‘The impact is zero’: Energy giants not worried by Italy’s tax on profits

The Italian government says energy companies will foot the bill for a reduction in fuel duty and help to cut utility costs for the poorest. But the firms say the cost to them is 'negligible' as profits soar.

'The impact is zero': Energy giants not worried by Italy's tax on profits
The headquarters of Italian multinational oil and gas company ENI in Milan. Photo by Miguel MEDINA / AFP

The Italian government on Wednesday brought in a new package of measures which it claims will help protect consumers and businesses from recent steep energy and fuel price rises.

The measures, included in a decree approved on Friday, are worth 4.4 billion euros and include help towards paying energy bills for those on the lowest incomes, and a temporary 25-cent cut to taxes on petrol and diesel or motorists.

Prime Minister Mario Draghi said the measures would be “financed not by the public purse but by companies in the energy sector”, as his government promised to levy a windfall tax on the increased profits made by energy firms off the back of soaring costs.

The decree confirmed that the levy will take the form of a one-time, 10 percent tax on “extraordinary” pre-tax profits made between October 2021 and March 2022, comparing them to profits in the same year-ago period.

But Italian energy giant Enel said the tax would be negligible.

“The impact for us is zero. It’s something between 7 to 10 million euros,” Enel CEO Francesco Starace told Bloomberg TV on Monday.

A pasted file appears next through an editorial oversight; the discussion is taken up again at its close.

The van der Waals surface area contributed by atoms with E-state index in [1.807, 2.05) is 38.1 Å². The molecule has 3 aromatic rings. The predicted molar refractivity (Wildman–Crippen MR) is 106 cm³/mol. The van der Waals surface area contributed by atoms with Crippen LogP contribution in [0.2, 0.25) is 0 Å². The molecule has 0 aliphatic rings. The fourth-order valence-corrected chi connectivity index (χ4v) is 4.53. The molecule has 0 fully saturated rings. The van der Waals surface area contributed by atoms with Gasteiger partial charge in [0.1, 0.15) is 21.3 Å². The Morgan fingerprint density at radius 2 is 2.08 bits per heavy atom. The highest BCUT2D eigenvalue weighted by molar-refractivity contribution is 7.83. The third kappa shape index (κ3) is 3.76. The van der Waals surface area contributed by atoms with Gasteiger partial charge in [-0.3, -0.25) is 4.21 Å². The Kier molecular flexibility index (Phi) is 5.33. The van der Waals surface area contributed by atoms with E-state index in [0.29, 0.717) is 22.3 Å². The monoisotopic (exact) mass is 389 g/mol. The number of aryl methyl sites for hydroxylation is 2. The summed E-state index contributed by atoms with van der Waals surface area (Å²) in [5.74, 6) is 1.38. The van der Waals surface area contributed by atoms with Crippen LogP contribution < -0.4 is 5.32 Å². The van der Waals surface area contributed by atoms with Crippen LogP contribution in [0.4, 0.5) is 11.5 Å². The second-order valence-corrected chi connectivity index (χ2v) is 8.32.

In 2021, Enel posted a net profit of 3.19 billion euros, while Eni reported net profit of 5.82 billion euros.

READ ALSO: ‘It’s a crock’: Italians outraged at 25-cent fuel discount

Forward contracts that guarantee fixed prices for two years means that Enel is protected from price fluctuations, he said, “so we don’t have benefits or extra benefits out of this volatility”.

Italian hydrocarbon group Eni, meanwhile, told AFP it was premature to estimate any new tax, but a spokesman said provisionally it could be at most “a few hundred million euros”.

The Spanish government attempted to tax profits of major energy companies in September, before it backtracked months later in the face of opposition by the sector, which warned the measure would jeopardise future investment.

Enel’s Starace called for a mechanism to regulate prices for at least 12 months, calling the volatility of gas prices in Europe “totally out of control”.

Starace said Enel was in the process of stopping investment in Russia and reducing its exposure. 

The group, which is 23.5 percent owned by the Italian state, operates three thermal power plants and two wind farms in Russia.

Eni, in which the state controls 30.3 percent, said earlier this month it would sell its 50 percent stake in the Blue Stream gas pipeline, which it holds equally with Russian energy giant Gazprom, following the invasion of Ukraine by Moscow.

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How long will it take Italy to wean itself off Russian gas?